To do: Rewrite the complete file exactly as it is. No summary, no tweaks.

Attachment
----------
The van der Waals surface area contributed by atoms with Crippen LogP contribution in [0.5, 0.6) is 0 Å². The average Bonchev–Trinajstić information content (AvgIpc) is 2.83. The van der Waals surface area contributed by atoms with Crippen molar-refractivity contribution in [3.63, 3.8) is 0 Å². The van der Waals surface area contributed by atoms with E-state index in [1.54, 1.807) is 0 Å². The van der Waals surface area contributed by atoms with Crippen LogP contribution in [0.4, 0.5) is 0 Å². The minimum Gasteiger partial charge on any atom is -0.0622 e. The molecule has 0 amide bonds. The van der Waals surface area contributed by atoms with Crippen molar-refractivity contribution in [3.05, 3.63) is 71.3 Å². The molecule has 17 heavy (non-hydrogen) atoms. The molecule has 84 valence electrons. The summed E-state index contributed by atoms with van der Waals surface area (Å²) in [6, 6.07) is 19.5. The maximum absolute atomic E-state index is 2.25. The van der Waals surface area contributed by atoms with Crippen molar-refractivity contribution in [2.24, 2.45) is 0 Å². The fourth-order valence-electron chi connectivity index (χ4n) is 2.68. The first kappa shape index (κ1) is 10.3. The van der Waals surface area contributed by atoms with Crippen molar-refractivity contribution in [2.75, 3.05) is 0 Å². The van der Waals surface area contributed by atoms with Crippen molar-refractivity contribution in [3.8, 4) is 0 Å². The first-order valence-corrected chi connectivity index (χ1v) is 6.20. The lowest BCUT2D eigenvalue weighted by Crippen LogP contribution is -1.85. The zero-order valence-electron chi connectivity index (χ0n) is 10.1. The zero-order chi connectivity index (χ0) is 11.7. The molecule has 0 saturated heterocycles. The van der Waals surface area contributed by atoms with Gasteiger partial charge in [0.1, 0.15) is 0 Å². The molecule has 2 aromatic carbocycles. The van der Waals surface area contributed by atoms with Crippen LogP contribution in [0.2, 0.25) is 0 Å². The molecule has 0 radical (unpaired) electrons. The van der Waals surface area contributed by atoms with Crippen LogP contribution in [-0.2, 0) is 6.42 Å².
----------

The van der Waals surface area contributed by atoms with Crippen LogP contribution in [0.5, 0.6) is 0 Å². The average Bonchev–Trinajstić information content (AvgIpc) is 2.83. The van der Waals surface area contributed by atoms with Crippen molar-refractivity contribution in [3.63, 3.8) is 0 Å². The van der Waals surface area contributed by atoms with E-state index in [1.54, 1.807) is 0 Å². The van der Waals surface area contributed by atoms with Crippen LogP contribution in [0.4, 0.5) is 0 Å². The minimum Gasteiger partial charge on any atom is -0.0622 e. The molecule has 0 amide bonds. The van der Waals surface area contributed by atoms with Crippen molar-refractivity contribution in [3.05, 3.63) is 71.3 Å². The molecule has 17 heavy (non-hydrogen) atoms. The molecule has 84 valence electrons. The summed E-state index contributed by atoms with van der Waals surface area (Å²) in [6, 6.07) is 19.5. The maximum absolute atomic E-state index is 2.25. The van der Waals surface area contributed by atoms with Crippen molar-refractivity contribution in [2.24, 2.45) is 0 Å². The fourth-order valence-electron chi connectivity index (χ4n) is 2.68. The first kappa shape index (κ1) is 10.3. The van der Waals surface area contributed by atoms with Crippen molar-refractivity contribution in [2.75, 3.05) is 0 Å². The van der Waals surface area contributed by atoms with Crippen molar-refractivity contribution in [3.8, 4) is 0 Å². The first-order valence-corrected chi connectivity index (χ1v) is 6.20. The lowest BCUT2D eigenvalue weighted by Crippen LogP contribution is -1.85. The zero-order valence-electron chi connectivity index (χ0n) is 10.1. The zero-order chi connectivity index (χ0) is 11.7. The molecule has 0 saturated heterocycles. The van der Waals surface area contributed by atoms with Gasteiger partial charge in [0.1, 0.15) is 0 Å². The molecule has 2 aromatic carbocycles. The van der Waals surface area contributed by atoms with Crippen LogP contribution in [0.2, 0.25) is 0 Å². The molecule has 0 radical (unpaired) electrons. The van der Waals surface area contributed by atoms with Crippen LogP contribution in [-0.2, 0) is 6.42 Å².